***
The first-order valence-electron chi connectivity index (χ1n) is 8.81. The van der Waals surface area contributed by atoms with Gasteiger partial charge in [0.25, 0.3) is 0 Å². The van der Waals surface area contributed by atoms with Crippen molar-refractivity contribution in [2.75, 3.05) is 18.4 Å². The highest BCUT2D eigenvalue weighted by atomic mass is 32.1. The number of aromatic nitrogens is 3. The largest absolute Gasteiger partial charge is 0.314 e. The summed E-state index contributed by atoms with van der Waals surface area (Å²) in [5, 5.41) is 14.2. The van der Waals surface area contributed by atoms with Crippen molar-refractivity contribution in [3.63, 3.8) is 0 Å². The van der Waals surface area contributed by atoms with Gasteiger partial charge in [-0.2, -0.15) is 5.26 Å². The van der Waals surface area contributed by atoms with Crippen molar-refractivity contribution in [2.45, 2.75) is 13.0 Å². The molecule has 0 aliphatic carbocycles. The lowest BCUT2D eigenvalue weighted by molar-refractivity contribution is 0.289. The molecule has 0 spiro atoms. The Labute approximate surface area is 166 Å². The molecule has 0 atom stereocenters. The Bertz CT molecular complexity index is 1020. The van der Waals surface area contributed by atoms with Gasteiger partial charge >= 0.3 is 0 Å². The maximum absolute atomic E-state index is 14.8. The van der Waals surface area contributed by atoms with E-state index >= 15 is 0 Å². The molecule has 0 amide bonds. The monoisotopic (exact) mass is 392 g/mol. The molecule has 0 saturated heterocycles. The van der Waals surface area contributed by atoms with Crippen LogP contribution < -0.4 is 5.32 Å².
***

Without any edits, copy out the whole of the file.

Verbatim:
The first-order valence-electron chi connectivity index (χ1n) is 8.81. The van der Waals surface area contributed by atoms with Gasteiger partial charge in [0.25, 0.3) is 0 Å². The van der Waals surface area contributed by atoms with Crippen molar-refractivity contribution in [2.75, 3.05) is 18.4 Å². The highest BCUT2D eigenvalue weighted by atomic mass is 32.1. The number of aromatic nitrogens is 3. The largest absolute Gasteiger partial charge is 0.314 e. The summed E-state index contributed by atoms with van der Waals surface area (Å²) in [5, 5.41) is 14.2. The van der Waals surface area contributed by atoms with Crippen molar-refractivity contribution in [3.63, 3.8) is 0 Å². The van der Waals surface area contributed by atoms with Gasteiger partial charge in [-0.2, -0.15) is 5.26 Å². The van der Waals surface area contributed by atoms with Crippen molar-refractivity contribution in [2.45, 2.75) is 13.0 Å². The molecule has 0 aliphatic carbocycles. The lowest BCUT2D eigenvalue weighted by molar-refractivity contribution is 0.289. The molecule has 0 spiro atoms. The Labute approximate surface area is 166 Å². The molecule has 0 atom stereocenters. The Bertz CT molecular complexity index is 1020. The van der Waals surface area contributed by atoms with Gasteiger partial charge >= 0.3 is 0 Å². The maximum absolute atomic E-state index is 14.8. The van der Waals surface area contributed by atoms with E-state index >= 15 is 0 Å². The molecule has 0 amide bonds. The monoisotopic (exact) mass is 392 g/mol. The molecule has 0 saturated heterocycles. The van der Waals surface area contributed by atoms with Crippen LogP contribution < -0.4 is 5.32 Å².